Child abuse isn’t on spring break. Neither are we.
Thank you for supporting this campaign and helping us to #ProtectKids365 this Child Abuse Prevention Month.
Safe Shores welcomes new staff members!
Safe Shores recently welcomed new members to the team and Lauren Snell to a new position! From left to right: Jason R. Saunders, Foundation and Corporate Relations Manager; Lauren J. Snell, Development Associate; Sylvia Ashley, Administrative and Operations Associate; and Kathleen McCormac, Manager, Individual Giving and Stewardship.
Op-Ed in The Washington Post from Safe Shores’ Director
Michele Booth Cole, Safe Shores’ Executive Director, wrote a poignant op-ed in The Washington Post, “A Virginia school board’s unconscionable stance on child abuse.”
Do you know the six irreducible needs for children?
The news of the missing children in DC as well as the testimonies from Olympic athletes who have survived child sexual abuse serve as important reminders: child abuse can happen to anyone. As adults, we have the power to educate ourselves and help to ensure the safety for all of our children. The six irreducible needs of children are:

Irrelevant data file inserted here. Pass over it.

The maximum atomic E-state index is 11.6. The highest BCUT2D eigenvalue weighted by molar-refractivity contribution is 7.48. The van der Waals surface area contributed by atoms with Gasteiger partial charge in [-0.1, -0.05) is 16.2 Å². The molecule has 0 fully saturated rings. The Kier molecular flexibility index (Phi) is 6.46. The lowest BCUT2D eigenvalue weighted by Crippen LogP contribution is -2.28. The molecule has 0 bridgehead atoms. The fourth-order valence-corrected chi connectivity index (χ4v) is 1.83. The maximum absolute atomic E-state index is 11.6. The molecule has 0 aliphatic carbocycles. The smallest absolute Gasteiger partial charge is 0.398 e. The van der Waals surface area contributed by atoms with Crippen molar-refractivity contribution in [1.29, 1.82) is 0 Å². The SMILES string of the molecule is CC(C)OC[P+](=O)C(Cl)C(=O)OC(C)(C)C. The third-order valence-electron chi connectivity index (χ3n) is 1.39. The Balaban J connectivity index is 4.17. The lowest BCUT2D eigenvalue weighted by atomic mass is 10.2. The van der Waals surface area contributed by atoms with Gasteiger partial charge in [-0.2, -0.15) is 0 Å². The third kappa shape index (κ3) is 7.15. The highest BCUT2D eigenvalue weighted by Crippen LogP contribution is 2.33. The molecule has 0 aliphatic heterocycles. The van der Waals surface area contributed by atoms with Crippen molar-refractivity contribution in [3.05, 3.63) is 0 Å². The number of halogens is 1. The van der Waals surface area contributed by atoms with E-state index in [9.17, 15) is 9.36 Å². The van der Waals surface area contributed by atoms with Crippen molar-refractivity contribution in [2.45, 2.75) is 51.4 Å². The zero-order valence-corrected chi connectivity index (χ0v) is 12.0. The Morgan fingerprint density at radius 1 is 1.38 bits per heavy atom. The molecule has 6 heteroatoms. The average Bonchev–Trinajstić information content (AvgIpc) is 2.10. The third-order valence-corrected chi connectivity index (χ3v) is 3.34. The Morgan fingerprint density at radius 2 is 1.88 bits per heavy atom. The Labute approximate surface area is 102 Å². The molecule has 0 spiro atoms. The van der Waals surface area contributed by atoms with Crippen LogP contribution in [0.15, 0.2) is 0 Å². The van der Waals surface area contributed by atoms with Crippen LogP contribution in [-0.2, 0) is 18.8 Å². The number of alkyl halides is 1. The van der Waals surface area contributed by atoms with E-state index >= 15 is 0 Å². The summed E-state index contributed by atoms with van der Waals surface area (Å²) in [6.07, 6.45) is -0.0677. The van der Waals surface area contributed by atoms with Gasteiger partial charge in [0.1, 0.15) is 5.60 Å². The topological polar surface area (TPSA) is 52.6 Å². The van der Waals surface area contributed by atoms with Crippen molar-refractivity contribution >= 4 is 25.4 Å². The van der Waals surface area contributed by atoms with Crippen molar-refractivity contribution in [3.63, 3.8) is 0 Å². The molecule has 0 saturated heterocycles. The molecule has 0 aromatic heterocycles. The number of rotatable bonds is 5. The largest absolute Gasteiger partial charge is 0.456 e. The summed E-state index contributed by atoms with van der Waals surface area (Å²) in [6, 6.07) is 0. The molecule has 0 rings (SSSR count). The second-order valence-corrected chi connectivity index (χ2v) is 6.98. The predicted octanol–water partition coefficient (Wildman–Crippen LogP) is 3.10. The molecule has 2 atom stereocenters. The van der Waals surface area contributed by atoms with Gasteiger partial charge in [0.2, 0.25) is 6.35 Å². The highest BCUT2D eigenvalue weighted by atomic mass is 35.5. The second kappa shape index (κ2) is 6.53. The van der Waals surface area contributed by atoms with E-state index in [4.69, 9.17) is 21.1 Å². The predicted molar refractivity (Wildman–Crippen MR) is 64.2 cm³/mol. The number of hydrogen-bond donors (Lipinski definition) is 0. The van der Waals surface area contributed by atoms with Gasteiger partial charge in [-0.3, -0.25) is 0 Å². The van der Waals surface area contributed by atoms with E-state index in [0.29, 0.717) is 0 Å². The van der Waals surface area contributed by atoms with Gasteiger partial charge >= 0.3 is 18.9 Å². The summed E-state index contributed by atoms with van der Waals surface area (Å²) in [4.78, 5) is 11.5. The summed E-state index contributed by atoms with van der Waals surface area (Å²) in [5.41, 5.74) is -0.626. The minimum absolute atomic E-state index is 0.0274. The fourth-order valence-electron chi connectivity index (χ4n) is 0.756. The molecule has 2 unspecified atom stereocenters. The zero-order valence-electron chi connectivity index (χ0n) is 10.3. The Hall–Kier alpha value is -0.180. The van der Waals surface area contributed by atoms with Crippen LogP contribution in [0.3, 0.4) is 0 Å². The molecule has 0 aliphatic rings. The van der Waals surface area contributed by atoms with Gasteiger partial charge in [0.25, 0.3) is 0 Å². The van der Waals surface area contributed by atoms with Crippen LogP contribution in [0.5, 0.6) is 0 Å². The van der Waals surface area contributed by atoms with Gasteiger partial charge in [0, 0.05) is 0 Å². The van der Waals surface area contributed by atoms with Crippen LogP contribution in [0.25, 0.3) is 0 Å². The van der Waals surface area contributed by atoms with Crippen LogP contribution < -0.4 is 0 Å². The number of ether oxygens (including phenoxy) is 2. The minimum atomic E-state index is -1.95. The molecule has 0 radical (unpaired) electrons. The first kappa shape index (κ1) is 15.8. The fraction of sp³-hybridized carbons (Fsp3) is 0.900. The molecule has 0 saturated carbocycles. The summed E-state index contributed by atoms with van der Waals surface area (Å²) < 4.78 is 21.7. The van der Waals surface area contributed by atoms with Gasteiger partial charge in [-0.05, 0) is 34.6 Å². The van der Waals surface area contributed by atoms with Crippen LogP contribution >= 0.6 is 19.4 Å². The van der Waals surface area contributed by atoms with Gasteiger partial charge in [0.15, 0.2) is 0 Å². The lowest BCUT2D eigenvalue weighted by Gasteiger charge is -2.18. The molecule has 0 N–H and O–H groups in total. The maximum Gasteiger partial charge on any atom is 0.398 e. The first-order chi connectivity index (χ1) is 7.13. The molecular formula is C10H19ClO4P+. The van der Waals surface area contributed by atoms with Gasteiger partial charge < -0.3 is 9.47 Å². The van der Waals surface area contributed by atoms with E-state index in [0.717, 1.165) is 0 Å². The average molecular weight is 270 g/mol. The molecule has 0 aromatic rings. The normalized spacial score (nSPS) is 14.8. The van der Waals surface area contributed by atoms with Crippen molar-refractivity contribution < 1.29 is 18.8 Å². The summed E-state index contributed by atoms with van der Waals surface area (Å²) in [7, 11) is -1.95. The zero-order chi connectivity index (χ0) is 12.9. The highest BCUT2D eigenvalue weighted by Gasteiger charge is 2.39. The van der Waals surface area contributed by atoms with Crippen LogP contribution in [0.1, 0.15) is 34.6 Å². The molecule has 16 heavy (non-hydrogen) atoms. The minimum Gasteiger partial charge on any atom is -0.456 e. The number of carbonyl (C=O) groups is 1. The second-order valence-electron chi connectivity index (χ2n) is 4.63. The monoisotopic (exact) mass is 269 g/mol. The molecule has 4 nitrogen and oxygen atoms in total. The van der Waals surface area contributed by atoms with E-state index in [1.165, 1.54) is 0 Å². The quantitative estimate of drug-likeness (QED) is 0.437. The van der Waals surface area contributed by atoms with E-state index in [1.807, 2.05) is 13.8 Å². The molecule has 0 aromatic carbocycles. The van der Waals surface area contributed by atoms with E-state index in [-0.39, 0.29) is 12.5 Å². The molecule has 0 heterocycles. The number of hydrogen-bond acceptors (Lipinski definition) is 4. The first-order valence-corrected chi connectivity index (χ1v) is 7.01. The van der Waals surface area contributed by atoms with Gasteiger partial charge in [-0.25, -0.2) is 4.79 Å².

- Ongoing Nurturing Relationships
- Physical Protection, Safety and Regulation
- Experiences Tailored to Individual Differences
- Developmentally Appropriate Experiences
- Limit Setting, Structure and Expectations
- Stable, Supportive Communities and Cultural Continuity
Share these with your networks and do what you can to ensure that you are creating a space for children to have their needs met. Do your part to #ProtectKids365!
Safe Shores’ supporter shout out!
A huge shout out to Safe Shores’ board member Tom Cicotello and his family for commissioning a gorgeous piece from the talented artist Maggie O’Neill. “Nationals Fan” is a limited edition print and 25% of the proceeds will benefit Safe Shores. More information can be found here. Thanks Cicotello family and Maggie!
What We’re Reading
Spare The Kids: Why Whupping Children Won’t Save Black America by Dr. Stacy Patton is a nuanced and important read, particularly during Child Abuse Prevention Month. Read Dr. Patton’s latest piece in The Washington Post and add this to your reading list this month.